This book was original published February 1st 2011. The edition that I read was released in August 2011 by Hodder and Stoughton.
Book received for review from the publisher.

Review: Dearly, Departed by Lia Habel

Dearly DepartedAlmost two hundred years in the future, Nora Dearly lives in a world of bustled gowns, fake manners, watery tea, and uppity lords and ladies.

Thank God the zombies came to rescue her.

Dragged into the night by the living dead, Nora soon finds herself fighting for the father she thought long gone, the friend she was forced to leave behind – and the love of a handsome, noble young army captain.

Who just happens to be a walking corpse.

First, a note on thee cover. The copy that I read was an E-Galley using the US cover, however since I'm a UK reviewer and prefer the UK cover, it's that cover that I'm using.

Okay, now for the book. What was I expecting with Dearly, Departed? I was expecting to be overwhelmed with the world, I was so curious about how Habel was going to pull off the steampunk/zombie/romance genre that I heard that this book was. I needn't have been worried, the world was written so well and it was amazing to read this world with manners and tea and corsets and parasols as well as cell phones and holograms. It took a while to get my head around the setting because it was so new, but I still really enjoyed it.

I knew there was a romance aspect, I knew it was between a human and a zombie and to be honest I was not expecting to enjoy it - the whole undead guy and human girl thing creeps me out a little. good thing Bram is the most amazing book zombie ever. I totally loved him, and I loved that we read through his point of view and also Nora's, so the romance seems well developed. I also really liked Nora, she was a Victorian girl that didn't fit in with the Victorian ideal, the was strong and witty but vulnerable at the right times.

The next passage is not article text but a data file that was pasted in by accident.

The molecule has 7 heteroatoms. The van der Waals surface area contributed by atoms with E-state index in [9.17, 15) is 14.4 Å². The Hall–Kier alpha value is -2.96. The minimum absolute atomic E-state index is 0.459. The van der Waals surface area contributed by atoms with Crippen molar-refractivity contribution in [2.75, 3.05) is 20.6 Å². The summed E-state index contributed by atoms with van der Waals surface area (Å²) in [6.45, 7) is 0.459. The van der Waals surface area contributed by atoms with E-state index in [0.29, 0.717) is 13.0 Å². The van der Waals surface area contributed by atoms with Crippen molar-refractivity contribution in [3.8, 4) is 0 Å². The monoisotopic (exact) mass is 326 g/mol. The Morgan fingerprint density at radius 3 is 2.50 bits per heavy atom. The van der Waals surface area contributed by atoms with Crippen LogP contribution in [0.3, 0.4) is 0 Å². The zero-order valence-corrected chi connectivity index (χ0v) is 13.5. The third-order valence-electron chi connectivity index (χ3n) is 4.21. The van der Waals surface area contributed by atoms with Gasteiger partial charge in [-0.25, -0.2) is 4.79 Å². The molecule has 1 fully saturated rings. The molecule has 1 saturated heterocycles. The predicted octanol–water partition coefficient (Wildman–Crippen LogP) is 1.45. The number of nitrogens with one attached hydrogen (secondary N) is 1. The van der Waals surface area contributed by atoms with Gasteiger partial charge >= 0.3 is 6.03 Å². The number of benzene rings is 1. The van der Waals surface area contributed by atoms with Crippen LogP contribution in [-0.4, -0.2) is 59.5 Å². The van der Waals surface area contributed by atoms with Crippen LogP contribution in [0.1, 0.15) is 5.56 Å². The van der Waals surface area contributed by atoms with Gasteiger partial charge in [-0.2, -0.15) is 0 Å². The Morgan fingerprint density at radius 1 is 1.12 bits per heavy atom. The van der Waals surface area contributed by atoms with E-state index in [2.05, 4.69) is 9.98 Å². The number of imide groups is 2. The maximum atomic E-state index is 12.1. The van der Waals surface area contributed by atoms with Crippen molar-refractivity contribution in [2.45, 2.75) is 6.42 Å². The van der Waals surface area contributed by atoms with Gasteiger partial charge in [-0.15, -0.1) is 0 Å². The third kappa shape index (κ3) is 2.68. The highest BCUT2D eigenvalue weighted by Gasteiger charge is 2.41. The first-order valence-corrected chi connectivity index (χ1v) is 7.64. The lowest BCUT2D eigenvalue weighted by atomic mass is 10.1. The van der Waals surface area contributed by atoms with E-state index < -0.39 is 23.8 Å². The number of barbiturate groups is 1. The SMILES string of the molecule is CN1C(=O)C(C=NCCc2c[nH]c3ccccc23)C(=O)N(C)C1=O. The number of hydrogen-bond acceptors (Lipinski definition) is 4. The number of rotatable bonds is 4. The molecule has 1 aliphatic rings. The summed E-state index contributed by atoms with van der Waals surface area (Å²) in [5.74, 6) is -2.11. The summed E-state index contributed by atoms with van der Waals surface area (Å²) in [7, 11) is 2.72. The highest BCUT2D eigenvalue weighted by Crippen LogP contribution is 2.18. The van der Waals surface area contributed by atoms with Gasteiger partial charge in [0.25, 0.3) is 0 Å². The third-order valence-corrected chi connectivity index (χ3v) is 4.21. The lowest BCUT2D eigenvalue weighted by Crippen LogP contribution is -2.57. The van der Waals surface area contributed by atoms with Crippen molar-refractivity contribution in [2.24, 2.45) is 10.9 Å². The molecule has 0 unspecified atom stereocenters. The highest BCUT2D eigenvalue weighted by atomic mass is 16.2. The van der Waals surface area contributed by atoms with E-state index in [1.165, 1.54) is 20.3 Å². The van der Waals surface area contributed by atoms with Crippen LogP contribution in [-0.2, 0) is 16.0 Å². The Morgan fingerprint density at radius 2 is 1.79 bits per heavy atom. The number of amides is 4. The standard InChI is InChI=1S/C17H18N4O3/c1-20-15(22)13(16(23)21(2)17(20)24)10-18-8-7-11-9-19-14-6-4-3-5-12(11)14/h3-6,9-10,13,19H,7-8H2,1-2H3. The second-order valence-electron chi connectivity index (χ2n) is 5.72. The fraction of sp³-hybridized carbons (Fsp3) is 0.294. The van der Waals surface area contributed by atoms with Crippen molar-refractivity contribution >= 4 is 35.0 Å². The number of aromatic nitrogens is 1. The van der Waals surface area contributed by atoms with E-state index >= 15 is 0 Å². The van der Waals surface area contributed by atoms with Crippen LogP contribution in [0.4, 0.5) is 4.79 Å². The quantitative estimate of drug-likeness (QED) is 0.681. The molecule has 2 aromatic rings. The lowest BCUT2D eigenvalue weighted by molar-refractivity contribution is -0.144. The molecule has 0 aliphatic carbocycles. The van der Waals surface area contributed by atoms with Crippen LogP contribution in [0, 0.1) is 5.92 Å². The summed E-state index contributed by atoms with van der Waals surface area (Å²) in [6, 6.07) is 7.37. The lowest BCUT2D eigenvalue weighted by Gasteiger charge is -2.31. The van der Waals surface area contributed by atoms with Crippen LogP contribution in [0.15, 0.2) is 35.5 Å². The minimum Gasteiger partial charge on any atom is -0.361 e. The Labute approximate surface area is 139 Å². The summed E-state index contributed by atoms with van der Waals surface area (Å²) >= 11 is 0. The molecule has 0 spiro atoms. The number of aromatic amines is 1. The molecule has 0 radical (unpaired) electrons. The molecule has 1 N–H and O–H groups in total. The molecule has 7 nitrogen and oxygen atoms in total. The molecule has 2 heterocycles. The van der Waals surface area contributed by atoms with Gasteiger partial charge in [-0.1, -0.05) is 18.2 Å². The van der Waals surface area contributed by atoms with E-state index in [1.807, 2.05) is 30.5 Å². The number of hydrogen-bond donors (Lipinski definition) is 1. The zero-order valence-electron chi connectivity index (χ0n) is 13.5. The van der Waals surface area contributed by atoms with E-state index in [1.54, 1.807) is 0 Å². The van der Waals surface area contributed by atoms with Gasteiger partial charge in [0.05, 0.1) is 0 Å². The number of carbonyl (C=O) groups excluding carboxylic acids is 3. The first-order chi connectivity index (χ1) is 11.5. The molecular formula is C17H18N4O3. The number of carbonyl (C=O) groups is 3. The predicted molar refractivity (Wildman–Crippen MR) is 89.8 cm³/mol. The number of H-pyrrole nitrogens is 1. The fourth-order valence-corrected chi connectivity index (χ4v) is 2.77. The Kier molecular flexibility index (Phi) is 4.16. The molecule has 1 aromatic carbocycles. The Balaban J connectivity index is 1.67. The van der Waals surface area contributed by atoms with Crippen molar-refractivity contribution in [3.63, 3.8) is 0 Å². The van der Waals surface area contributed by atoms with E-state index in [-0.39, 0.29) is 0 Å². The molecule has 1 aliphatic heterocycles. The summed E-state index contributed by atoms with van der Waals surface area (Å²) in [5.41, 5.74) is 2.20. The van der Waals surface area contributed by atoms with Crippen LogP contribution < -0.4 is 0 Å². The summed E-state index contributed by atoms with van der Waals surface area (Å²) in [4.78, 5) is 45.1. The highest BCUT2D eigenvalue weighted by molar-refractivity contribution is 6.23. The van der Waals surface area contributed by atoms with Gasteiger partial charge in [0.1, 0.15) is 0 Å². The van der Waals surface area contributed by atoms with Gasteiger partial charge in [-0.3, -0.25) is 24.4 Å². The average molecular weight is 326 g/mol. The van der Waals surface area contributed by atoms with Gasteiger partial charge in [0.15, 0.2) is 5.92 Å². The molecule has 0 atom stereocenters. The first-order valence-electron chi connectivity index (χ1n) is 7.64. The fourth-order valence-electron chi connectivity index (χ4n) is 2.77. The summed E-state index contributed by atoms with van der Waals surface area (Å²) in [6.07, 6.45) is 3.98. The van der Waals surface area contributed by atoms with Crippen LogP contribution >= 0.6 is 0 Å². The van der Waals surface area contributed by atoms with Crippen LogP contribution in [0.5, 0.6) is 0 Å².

What really detracted from the novel was the narration - the writing was fantastic. Habel ties in modern day wit with the Victorian way of speaking. The issue was that there are about five narrators and some of them sounded the same, the narrator switched so often that i often got lost with whose story I was following. At times it was written well and built up tension, but most of the time it was just so distracting and pretty annoying.

As well as this, the zombies were a little inconsistant. At first, Habel is describing some of them as revolting, with bits hanging off all over but later she seems to forget this and pretty soon all of the zombies are cool and barely scary and I'd have liked the zombies to be a bit more... zombie-esque.

Overall, a well balanced but with amazing setting, plot and characters. The issues were with the narrative mainly, but this is something you may get used to. As well as this, pacing is slow at times.

Overall Rating: B

This book was originally released in the UK by Doubleday on September 26th 2011, and was released in the US on October 18th.
this book was received for review through NetGalley.

Review: Carrier of the Mark by Leigh Fallon

Carrier of the Mark Their love was meant to be.

When Megan Rosenberg moves to Ireland, everything in her life seems to fall into place. After growing up in America, she's surprised to find herself feeling at home in her new school. She connects with a group of friends, and she is instantly drawn to darkly handsome Adam DeRÍs.

But Megan is about to discover that her feelings for Adam are tied to a fate that was sealed long ago—and that the passion and power that brought them together could be their ultimate destruction.